Concluding Remarks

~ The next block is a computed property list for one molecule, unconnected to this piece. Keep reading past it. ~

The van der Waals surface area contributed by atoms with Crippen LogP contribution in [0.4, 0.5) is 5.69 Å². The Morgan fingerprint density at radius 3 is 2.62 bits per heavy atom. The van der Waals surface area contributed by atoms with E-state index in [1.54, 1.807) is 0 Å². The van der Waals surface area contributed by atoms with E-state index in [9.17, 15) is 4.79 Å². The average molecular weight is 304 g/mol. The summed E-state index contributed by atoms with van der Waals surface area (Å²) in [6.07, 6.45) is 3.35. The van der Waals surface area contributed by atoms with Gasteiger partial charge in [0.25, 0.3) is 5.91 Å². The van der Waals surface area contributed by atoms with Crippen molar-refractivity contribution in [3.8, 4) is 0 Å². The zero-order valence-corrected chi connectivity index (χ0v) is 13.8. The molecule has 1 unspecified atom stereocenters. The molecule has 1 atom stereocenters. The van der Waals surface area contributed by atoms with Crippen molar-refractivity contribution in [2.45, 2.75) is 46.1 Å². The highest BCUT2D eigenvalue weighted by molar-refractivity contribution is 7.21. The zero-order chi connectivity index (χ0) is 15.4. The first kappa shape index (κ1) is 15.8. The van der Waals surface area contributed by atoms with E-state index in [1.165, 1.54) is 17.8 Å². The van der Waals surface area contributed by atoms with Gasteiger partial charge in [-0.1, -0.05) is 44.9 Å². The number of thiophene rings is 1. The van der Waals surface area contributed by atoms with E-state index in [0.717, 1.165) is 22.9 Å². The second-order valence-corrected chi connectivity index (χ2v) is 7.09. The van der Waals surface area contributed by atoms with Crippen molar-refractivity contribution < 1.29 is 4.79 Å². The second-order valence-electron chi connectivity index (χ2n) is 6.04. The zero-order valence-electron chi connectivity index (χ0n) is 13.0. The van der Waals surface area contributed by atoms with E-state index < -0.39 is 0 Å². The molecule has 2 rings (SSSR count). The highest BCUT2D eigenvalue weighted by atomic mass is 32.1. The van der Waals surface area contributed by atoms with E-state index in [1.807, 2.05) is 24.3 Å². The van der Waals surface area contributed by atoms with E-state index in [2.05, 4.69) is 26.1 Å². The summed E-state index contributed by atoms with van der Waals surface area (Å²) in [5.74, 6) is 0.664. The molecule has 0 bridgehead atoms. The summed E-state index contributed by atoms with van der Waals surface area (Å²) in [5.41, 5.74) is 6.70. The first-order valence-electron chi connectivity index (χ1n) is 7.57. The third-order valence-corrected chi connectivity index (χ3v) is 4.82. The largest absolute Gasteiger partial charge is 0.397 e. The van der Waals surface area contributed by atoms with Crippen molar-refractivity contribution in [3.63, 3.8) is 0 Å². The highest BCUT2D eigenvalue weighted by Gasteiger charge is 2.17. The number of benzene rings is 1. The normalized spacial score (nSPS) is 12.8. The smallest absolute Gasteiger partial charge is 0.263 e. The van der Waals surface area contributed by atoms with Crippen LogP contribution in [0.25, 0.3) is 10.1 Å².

MS as a characterization technique for large, complex structures such as mAbs has advanced greatly in recent years. The flexible nature of the technique has enabled mass spectrometers to be coupled to a series of other alternative analytical techniques such as liquid chromatography systems and ion mobility separation devices, delivering an additional separation and/or characterization dimension to an analysis. With the relatively recent introduction of biosimilar and ADC mAb-based therapeutics into the market, the need for a robust characterization technique has never been stronger, and MS is viewed as the most promising contender. To realize the true potential of MS toward biosimilar candidate characterization, however, comprehensive analysis of originator mAbs needs to be performed, with acceptance criteria implemented, which account for the mammalian cell-induced variability that is inherently present. PTMs such as glycosylation have been shown to be essential for potency and efficacy of many mAb-based therapeutics due to their critical role in effector function cell recruitment. MS currently plays a key role in the identification and quantification of glycosylation, and with the inclusion of HDX and IM platforms, MS is elevated to a position where it is capable of understanding the effects of different glyco- sylation profiles upon conformation and receptor binding as well as the dynamics associated with antigen binding. Due to the recent development of mAb-based therapeutics, such as ADCs, the characterization techniques reported are still in their infancy despite significant advances being made. Undoubtedly MS will continue to offer insight into these complex protein systems, and it is hard to envisage another technique that will rival the high-throughput, high-precision and high-accuracy, and cost-effective advantages that MS has to offer.

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